Planners fall short in aged care provision

Despite financial planners saying for years that they were planning to increase their provision of aged care advice, they are still falling short in their offerings, according to Investment Trends.

The research house’s 2017 Retirement Planner Report found that over the last few years, 60 per cent of planners had been able to and did provide retirement advice and 80 per cent said they wanted to.

Planners anticipated an increase in advice provision in this area. While only six per cent of clients got aged care advice from their planners last year, planners said they would like to be talking to 15 per cent of clients about it in three years, amounting to a near-150 per cent increase.

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Investment Trends research director, Recep Peker, noted that planners had shown the inclination to offer aged care advice previously though and had fallen short.

“For planners, aged care is an area where they’ve been intending to increase their provision of advice for a long time, but they haven’t gotten there,” he said.

The results of Investment Trends’ 2017 Retirement Income Report suggested that consumers are not turning to planners for assistance in the area, either.

The report found that only one third of Australians had looked for aged care information or intended to in the future, with just 10 per cent of those people looking to planners for advice. Most instead sought assistance from government services, doctors or family.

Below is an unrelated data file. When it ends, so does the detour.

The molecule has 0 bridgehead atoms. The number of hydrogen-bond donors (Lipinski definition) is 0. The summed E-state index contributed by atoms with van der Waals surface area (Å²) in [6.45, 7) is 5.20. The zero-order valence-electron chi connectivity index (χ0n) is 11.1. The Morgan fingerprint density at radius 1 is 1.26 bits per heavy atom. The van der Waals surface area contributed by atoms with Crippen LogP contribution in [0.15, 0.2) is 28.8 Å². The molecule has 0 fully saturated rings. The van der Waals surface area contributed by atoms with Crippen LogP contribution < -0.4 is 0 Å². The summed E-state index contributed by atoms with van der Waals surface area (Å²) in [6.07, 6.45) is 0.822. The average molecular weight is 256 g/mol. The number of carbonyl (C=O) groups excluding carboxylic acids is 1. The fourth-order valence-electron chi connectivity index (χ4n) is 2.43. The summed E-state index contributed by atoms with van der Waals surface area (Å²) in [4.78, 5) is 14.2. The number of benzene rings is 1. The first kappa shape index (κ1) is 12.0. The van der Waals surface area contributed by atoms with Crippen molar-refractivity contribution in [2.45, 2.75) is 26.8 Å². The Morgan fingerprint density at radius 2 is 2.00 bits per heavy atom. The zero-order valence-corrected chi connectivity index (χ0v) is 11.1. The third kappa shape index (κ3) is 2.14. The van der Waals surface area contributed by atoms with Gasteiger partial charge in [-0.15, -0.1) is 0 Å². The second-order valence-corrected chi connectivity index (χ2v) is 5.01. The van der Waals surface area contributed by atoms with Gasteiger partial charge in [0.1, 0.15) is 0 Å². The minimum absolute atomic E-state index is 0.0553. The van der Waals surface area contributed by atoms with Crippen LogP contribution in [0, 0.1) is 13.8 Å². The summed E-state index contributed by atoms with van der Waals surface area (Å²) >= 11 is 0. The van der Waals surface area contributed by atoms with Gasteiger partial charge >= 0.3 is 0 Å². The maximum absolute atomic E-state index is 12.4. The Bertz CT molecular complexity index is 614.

Peker said that one way planners could improve their offerings on the topic was by talking to clients about their parents’ aged care needs.

He said about 50 per cent of people planned to turn to their children or grandchildren for help with living activities as they aged, so it made sense to be talking to them about their parents’ plans.

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Takes more thinking and knowledge than simply flogging the same super fund and risk advice to every client. Leaves a lot of planners incapable of providing the advice.

It depends on the demographic of the clients of the business as well. A lot of offices actually do already specialise in it, remember this is just a finding from investment trends not gospel, although if it fits in with your negative attitude why not run with it anyway?

Oh there are some awesome FP businesses that specialise in it... Just unfortunate that so many would prefer specialising in scoping out anything that would require more thought and potentially lower profit margins.

Still plenty of practices stuck in the past of only rolling over super and flogging risk. Generally the same ones that complain about the changes in education and grandfathered fee arrangements being absolished...

We specialise in it, it’s extremely complex and I wouldn’t recommend dabbling at it. We have a boots and all planner who sees around 3 a week, the planner is that competent we have challenged the Aged Care minister on several cases and achieved incredible outcomes for our clients.

Like anything, if you’re not in it everyday, refer it out and focus on your core business.

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